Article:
That’s some big boo boo.  Perhaps fatal.

This victory for liberalism redefines both the centre and the assumption that government serves the people, and not, as the Republicans would have Americans believe, the other way round.

So it’s a good day for progressives.  It doesn’t mean the job is anywhere near done.  And it certainly doesn’t mean the other side stops being crazy: like the Teabaggers who spat at Rep. John Lewis on Saturday and called him “Nigger” and called Rep. Barney Frank “Faggot.”  But it does mean the crazy can be contained and made increasingly irrelevant.

Let’s be clear: health care is a right of citizenship — and it is both socially and economically productive besides, like education.  Only the American right wing is blind to this, and for entirely self-serving reasons.

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2 thoughts on “David Frum: “Health Care Waterloo” [Updated]

  1. Jonathan Cox

    I would also take issue with Frum’s pronouncement that yesterday’s vote is a defeat for ‘free-market economics.’ Economist James K. Galbraith (son of John Kenneth Galbraith) has written about how, more often than not, the ‘free market’ is most often used in contemporary conservative rhetoric as a kind of disguised metaphor — it’s clear he doesn’t mean ‘metaphor’ in a Frygean sense and that, perhaps, ‘euphemism’ would simply be the better term.

    Galbraith fils writes: “When you hear someone speak of a market, the first question should be, is it real? Is there a commodity, and can one really choose among competing suppliers? If not, there is no market[.]” Also, “decisions about pricing do not flow from a negotiation between the patient and doctor but are based instead on norms established in negotiation among providers, insurance companies, and the government. There is not only no market in health care, there are no markets _within_ health care either. The suggestion that ‘market forces’ might be usefully deployed to regulate prices and quantities in this area runs into the basic difficulty that no such markets either do exist or could exist.”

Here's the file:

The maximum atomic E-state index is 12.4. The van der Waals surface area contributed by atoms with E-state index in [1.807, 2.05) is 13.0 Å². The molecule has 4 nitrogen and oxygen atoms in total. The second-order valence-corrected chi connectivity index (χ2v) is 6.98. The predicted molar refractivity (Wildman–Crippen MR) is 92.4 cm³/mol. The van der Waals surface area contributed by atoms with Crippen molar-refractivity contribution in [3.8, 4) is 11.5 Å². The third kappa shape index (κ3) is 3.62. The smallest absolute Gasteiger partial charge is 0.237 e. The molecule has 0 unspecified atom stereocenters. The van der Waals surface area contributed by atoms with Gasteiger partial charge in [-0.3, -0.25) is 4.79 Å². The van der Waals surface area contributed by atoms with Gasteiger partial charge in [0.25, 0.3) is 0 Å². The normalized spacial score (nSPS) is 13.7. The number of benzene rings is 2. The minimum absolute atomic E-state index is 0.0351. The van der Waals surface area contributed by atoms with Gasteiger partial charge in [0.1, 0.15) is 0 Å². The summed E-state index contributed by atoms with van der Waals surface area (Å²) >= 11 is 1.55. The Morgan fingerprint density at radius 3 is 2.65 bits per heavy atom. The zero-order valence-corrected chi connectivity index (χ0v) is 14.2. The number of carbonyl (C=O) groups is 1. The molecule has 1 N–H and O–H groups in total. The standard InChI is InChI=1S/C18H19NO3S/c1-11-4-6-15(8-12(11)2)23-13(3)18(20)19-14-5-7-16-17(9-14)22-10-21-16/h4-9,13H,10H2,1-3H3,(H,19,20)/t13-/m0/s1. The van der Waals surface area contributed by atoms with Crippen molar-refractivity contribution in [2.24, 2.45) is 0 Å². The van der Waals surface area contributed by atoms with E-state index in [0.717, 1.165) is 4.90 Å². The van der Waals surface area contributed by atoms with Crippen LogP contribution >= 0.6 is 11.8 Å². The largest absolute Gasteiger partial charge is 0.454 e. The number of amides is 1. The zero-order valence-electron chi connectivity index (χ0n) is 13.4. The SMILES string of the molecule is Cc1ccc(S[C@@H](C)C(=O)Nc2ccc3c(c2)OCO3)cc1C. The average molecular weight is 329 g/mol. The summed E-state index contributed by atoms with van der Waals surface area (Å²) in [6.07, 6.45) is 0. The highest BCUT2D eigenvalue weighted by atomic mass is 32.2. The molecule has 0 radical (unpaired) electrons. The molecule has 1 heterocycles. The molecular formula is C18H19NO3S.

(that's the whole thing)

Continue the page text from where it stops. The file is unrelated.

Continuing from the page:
It’s clear that in relation to the United States’ health care system, ‘free market’ applies only as a euphemism for ‘profit motive’ and not for a genuinely free, competitive market. This, of course, is clear from both the progressives’ demand for a public option that would increase competition and from the insurance companies fear of losing ground where there’s money to be made.

    So while I agree that that yesterday’s vote marks a victory of sorts for U.S. progressives who demanded expanded coverage, it’s also true that Frum’s ‘free market’ in no way suffered a defeat, because it was never in play except as a euphemism for something that this legislation preserves.

  2. Michael Happy Post author

    Just to clarify: I don’t subscribe to Frum’s views on anything, Jonathan. It is striking, however, that the man who co-authored the phrase “axis of evil” should so loudly and clearly proclaim this for what it is: a big, big loss for Republicans. The Reagan era is over. It’s true that this particular bill is only a moderate win for big L liberalism, but, hell, Obama’s managed to do in a year what has eluded other presidents for a century. That’s a win, if only by a point or two. But it’s a win also for the notion that government is of, by, and for the people — and that’s why the GOP has been howling and thrashing and intimating it’s armed to the teeth on the issue. They don’t want people to want government. Government is merely for the further enrichment of the already well-connected; everybody else can go hang. Not anymore.